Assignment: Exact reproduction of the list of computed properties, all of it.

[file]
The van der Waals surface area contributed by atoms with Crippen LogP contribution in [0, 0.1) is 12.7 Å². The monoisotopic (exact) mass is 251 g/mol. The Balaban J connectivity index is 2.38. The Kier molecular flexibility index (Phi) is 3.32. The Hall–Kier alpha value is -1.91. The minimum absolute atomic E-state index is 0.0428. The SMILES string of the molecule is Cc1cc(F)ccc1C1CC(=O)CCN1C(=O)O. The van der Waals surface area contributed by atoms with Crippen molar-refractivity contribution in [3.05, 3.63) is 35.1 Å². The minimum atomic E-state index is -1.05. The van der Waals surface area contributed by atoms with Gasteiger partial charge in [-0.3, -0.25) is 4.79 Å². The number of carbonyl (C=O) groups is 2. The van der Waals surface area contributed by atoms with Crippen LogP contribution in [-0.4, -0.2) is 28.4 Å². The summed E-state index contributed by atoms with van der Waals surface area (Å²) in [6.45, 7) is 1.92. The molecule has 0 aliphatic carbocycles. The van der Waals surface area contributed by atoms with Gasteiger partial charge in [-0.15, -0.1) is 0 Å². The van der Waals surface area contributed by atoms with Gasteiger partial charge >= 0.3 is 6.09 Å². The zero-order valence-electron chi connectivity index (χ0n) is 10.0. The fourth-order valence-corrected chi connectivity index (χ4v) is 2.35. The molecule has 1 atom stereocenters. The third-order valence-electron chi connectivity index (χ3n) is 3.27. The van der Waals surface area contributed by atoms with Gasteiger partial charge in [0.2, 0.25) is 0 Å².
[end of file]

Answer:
The van der Waals surface area contributed by atoms with Crippen LogP contribution in [0, 0.1) is 12.7 Å². The monoisotopic (exact) mass is 251 g/mol. The Balaban J connectivity index is 2.38. The Kier molecular flexibility index (Phi) is 3.32. The Hall–Kier alpha value is -1.91. The minimum absolute atomic E-state index is 0.0428. The SMILES string of the molecule is Cc1cc(F)ccc1C1CC(=O)CCN1C(=O)O. The van der Waals surface area contributed by atoms with Crippen molar-refractivity contribution in [3.05, 3.63) is 35.1 Å². The minimum atomic E-state index is -1.05. The van der Waals surface area contributed by atoms with Gasteiger partial charge in [-0.3, -0.25) is 4.79 Å². The number of carbonyl (C=O) groups is 2. The van der Waals surface area contributed by atoms with Crippen LogP contribution in [-0.4, -0.2) is 28.4 Å². The summed E-state index contributed by atoms with van der Waals surface area (Å²) in [6.45, 7) is 1.92. The molecule has 0 aliphatic carbocycles. The van der Waals surface area contributed by atoms with Gasteiger partial charge in [-0.15, -0.1) is 0 Å². The van der Waals surface area contributed by atoms with Gasteiger partial charge >= 0.3 is 6.09 Å². The zero-order valence-electron chi connectivity index (χ0n) is 10.0. The fourth-order valence-corrected chi connectivity index (χ4v) is 2.35. The molecule has 1 atom stereocenters. The third-order valence-electron chi connectivity index (χ3n) is 3.27. The van der Waals surface area contributed by atoms with Gasteiger partial charge in [0.2, 0.25) is 0 Å².